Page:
Ways of treating cancer
keep getting better all the time. That’s why there are more cancer survivors today than at any other time in history. Unfortunately, some older cancer treatments may be linked to long-term risks of other diseases.
Previous research has shown that cancer survivors who were treated with radiation to the chest may be at risk of developing heart disease years after their cancer treatment.
Two professional societies are now recommending survivors who received chest radiation be screened for heart disease every five to 10 years. How that screening should be performed has not been defined.
"Ask your oncologist about your heart health."
The European Association of Cardiovascular Imaging (EACVI) of the European Society of Cardiology (ESC) and the American Society of Echocardiography (ASE) have issued an expert consensus statement regarding cardiovascular (heart) screening for what they call "radiation-induced heart disease" (RIHD).
According to Professor Patrizio Lancellotti, chair of the expert task force and president of the EACVI, these survivors "...received high doses of radiation on their chest under the old treatment regimes.
"The prevalence of radiation-induced heart disease [RIHD] is increasing because the rate of cancer survival has improved," he said. "It’s a long term risk, and RIHD manifests 5-20 years after the radiation dose.”
About 10 to 30 percent of survivors who received chest radiation are at risk of RIHD, according to the authors of this statement.
"There have been several other recent studies confirming that radiation therapy given to cure other cancers (i.e., lymphoma, breast) needs to be given in a technically optimized fashion in order to avoid unnecessary exposure to the heart," Frank Vicini, MD, FACR, radiation oncologist at 21st Century Oncology in Royal Oak, MI, told dailyRx News.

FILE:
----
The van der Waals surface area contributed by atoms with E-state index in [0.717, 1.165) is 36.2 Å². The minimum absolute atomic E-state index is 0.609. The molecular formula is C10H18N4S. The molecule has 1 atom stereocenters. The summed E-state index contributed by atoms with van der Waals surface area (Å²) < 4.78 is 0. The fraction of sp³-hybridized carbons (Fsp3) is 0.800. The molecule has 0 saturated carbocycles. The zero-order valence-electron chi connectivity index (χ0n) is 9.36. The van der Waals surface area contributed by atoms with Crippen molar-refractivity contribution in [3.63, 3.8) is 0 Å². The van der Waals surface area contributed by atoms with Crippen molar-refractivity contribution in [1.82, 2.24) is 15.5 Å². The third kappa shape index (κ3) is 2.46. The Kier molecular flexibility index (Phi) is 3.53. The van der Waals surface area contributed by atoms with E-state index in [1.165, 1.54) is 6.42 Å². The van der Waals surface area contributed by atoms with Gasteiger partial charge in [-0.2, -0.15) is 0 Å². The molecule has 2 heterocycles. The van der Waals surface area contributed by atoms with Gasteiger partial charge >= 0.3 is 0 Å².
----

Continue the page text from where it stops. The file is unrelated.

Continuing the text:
"Fortunately, with advanced techniques commonly in use today (i.e., three dimensional conformal treatment and intensity modulated radiation therapy), these concerns can be entirely avoided," Dr. Vicini said.
Three-dimensional (3D) conformal radiation therapy shapes the radiation beams to conform to the tumor. This spares the healthy nearby tissue from radiation exposure. Intensity-modulated radiation therapy (IMRT) works in a similar fashion, where the beams are sculpted and delivered in different segments to target the tumor while leaving nearby tissue alone.
"Patients need to be aware that despite results from studies like this, well designed and delivered radiation therapy does not result in an increased risk of heart disease," said Dr. Vicini, who is a dailyRx Contributing Expert.
While these professional societies recommend cardiac screening, this type of testing is not routine. The best strategies for screening and the types of screening tools that are best suited for cancer survivors have not yet been determined either.
The authors suggest that echocardiography, a technology that uses sound waves to take moving pictures of the heart, may be best for initial evaluations.
Large prospective studies are needed to determine these details to "… enable targeted follow-up, screening and intervention," the authors wrote.
The consensus statement was published July 17 in the European Heart Journal - Cardiovascular Imaging. No financial assistance was provided for this effort and no conflicts of interest were disclosed.